quarta-feira, 29 de abril de 2009

Para sysadmins

Artigo pego no link

deep thoughts by sysadmins: Steve Stady and Seth Vidal
Licensed under Creative Commons By Attribution license.

1. do it the same, over and over and over again

2. Backups are sacred! If you do not know if your backups are current,
then test them by restoring the data and comparing.

3. Do not make many, tiny partitions, make a smaller number
of larger partitions, instead.

4. Why change the system default when you don't have to?

5. Think now so you don't have to later (at 4am).

6. If you have to do it more than once, automate it. If you cannot
automate it, document it.

7. Personality is for people, not for computers.

8. "Debugging is twice as hard as writing the code in the first place.
Therefore, if you write the code as cleverly as possible, you are,
by definition, not smart enough to debug it." - Brian W. Kernighan

9. If you do not know what a machine will do when it is rebooted, then
it is not production ready.

10. Unless you write an essay on why you need to do something "special"
use the tools, procedures, techniques and resources the OS provided
for you.

11. Remember the Mack Truck Scenario: If no one will be able to figure
this out if you get hit by a Mack truck, then you're doing something

12. Revision Control! Comment!

13. Log and rotate logs. Log remotely for best effect.

14. Simplicity is its own reward.

15. If you haven't thought of at least one potential negative outcome
of hitting enter at the end of the command you just typed; then you
don't understand the command well enough to use it on a production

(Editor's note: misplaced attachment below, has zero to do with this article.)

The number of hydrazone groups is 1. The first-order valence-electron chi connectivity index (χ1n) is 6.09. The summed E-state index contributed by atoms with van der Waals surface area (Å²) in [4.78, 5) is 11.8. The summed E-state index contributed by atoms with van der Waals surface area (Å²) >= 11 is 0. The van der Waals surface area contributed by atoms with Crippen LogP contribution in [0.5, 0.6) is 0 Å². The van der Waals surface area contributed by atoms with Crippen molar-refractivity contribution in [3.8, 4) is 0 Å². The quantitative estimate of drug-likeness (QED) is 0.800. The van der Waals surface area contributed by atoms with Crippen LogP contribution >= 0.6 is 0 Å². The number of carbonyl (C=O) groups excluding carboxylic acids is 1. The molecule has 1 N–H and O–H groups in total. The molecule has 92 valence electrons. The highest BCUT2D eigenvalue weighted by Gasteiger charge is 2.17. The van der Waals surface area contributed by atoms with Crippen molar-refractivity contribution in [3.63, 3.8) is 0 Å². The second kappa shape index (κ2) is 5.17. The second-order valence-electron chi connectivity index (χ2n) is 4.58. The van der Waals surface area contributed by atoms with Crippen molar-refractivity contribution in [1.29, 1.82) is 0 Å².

16. Use a unique marker for names of packages that are locally developed.
$domainname perhaps?

17. If you cannot enumerate every port that should be listening on a given
machine; then it is not production ready.

18. If the host firewalling allows access to more ports than ABSOLUTELY
necessary; then the host is not production ready.

19. If it seems like someone else would have encountered this problem
before, they probably have. We do not live in a vacuum. Google for
the answer


- Never ever make /tmp its own partition.
WTF? Use tmpfs as it was intended! If you are worried about
apps filling /tmp and starving memory or vice versa use
approparite ulimit controls! That's what they are there for.

- Nothing belongs in /etc/rcN.d except links to scripts in /etc/init.d

- If you're installing a binary and it's not installed using the system
packaging mechanism, then you are doing something wrong.

- Linux is not like solaris, do not treat it as such

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